Skyward athunder with their trail of gold.


THE VOLUNTEER

HERE lies a clerk who half his life had spent
Toiling at ledgers in a city grey,
Thinking that so his days would drift away
With no lance broken in life's tournament:
Yet ever 'twixt the books and his bright eyes
The gleaming eagles of the legions came,
And horsemen, charging under phantom skies,
Went thundering past beneath the oriflamme.


And now those waiting dreams are satisfied;
From twilight to the halls of dawn he went;
His lance is broken; but he lies content
With that high hour, in which he lived and died.
And falling thus he wants no recompense,
Who found his battle in the last resort;
Nor needs he any hearse to bear him hence,
Who goes to join the men of Agincourt.


BEFORE THE CHARGE

(Loos, 1915)

THE night is still and the air is keen,
Tense with menace the time crawls by,
In front is the town and its homes are seen,
Blurred in outline against the sky.


The dead leaves float in the sighing air,
The darkness moves like a curtain drawn,
A veil which the morning sun will tear
From the face of death. We charge at dawn.


IN THE MORNING

(Loos, 1915)

THE firefly haunts were lighted yet,
As we scaled the top of the parapet;
But the East grew pale to another fire,
As our bayonets gleamed by the foeman's wire;
And the sky was tinged with gold and grey,
And under our feet the dead men lay,
Stiff by the loopholed barricade;
Food of the bomb and the hand-grenade;
Still in the slushy pool and mud—
Ah! the path we came was a path of blood,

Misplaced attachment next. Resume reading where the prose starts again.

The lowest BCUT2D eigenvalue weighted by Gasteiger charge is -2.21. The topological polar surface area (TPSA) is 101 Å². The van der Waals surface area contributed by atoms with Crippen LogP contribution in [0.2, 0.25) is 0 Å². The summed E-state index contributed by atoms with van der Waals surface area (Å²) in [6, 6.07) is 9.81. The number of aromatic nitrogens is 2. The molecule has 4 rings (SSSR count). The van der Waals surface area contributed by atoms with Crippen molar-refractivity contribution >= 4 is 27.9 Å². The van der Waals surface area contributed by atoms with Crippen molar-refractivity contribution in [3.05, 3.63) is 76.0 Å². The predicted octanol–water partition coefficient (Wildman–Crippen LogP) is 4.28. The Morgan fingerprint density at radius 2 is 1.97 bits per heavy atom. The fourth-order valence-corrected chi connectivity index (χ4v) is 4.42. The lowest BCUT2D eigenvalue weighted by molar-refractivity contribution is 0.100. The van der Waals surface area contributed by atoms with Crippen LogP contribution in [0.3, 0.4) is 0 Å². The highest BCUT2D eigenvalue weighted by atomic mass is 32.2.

When we went to Loos in the morning.


A little grey church at the foot of a hill,
With powdered glass on the window-sill.
The shell-scarred stone and the broken tile,
Littered the chancel, nave and aisle—
Broken the altar and smashed the pyx,
And the rubble covered the crucifix;
This we saw when the charge was done,
And the gas-clouds paled in the rising sun,
As we entered Loos in the morning.


The dead men lay on the shell-scarred plain,
Where Death and the Autumn held their reign—
Like banded ghosts in the heavens grey
The smoke of the powder paled away;
Where riven and rent the spinney trees
Shivered and shook in the sullen breeze,
And there, where the trench through the graveyard wound,
The dead men's bones stuck over the ground
By the road to Loos in the morning.


The turret towers that stood in the air,
Sheltered a foeman sniper there—
They found, who fell in the sniper's aim,
A field of death on the field of fame;
And stiff in khaki the boys were laid
To the sniper's toll at the barricade,
But the quick went clattering through the town,
Shot at the sniper and brought him down,
As we entered Loos in the morning.


The dead men lay on the cellar stair,
Toll of the bomb that found them there,
In the street men fell as a bullock drops,